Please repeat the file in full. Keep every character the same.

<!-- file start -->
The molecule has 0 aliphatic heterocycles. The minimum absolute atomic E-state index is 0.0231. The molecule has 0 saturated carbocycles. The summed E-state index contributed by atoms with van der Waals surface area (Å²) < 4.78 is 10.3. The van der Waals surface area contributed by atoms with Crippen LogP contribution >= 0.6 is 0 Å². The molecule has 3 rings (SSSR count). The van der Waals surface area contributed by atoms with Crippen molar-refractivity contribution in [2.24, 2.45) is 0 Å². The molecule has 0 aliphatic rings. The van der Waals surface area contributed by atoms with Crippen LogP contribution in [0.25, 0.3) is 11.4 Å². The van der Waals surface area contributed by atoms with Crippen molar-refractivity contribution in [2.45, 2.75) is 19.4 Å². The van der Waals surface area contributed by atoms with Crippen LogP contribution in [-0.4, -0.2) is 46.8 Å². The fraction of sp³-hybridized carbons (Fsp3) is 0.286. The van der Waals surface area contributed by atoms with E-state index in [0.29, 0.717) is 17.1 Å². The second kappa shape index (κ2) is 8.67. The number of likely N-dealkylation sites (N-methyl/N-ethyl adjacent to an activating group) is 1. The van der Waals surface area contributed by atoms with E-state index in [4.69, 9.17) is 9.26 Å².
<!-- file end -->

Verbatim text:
The molecule has 0 aliphatic heterocycles. The minimum absolute atomic E-state index is 0.0231. The molecule has 0 saturated carbocycles. The summed E-state index contributed by atoms with van der Waals surface area (Å²) < 4.78 is 10.3. The van der Waals surface area contributed by atoms with Crippen LogP contribution >= 0.6 is 0 Å². The molecule has 3 rings (SSSR count). The van der Waals surface area contributed by atoms with Crippen molar-refractivity contribution in [2.24, 2.45) is 0 Å². The molecule has 0 aliphatic rings. The van der Waals surface area contributed by atoms with Crippen LogP contribution in [0.25, 0.3) is 11.4 Å². The van der Waals surface area contributed by atoms with Crippen molar-refractivity contribution in [2.45, 2.75) is 19.4 Å². The van der Waals surface area contributed by atoms with Crippen LogP contribution in [-0.4, -0.2) is 46.8 Å². The fraction of sp³-hybridized carbons (Fsp3) is 0.286. The van der Waals surface area contributed by atoms with E-state index in [0.29, 0.717) is 17.1 Å². The second kappa shape index (κ2) is 8.67. The number of likely N-dealkylation sites (N-methyl/N-ethyl adjacent to an activating group) is 1. The van der Waals surface area contributed by atoms with E-state index in [4.69, 9.17) is 9.26 Å².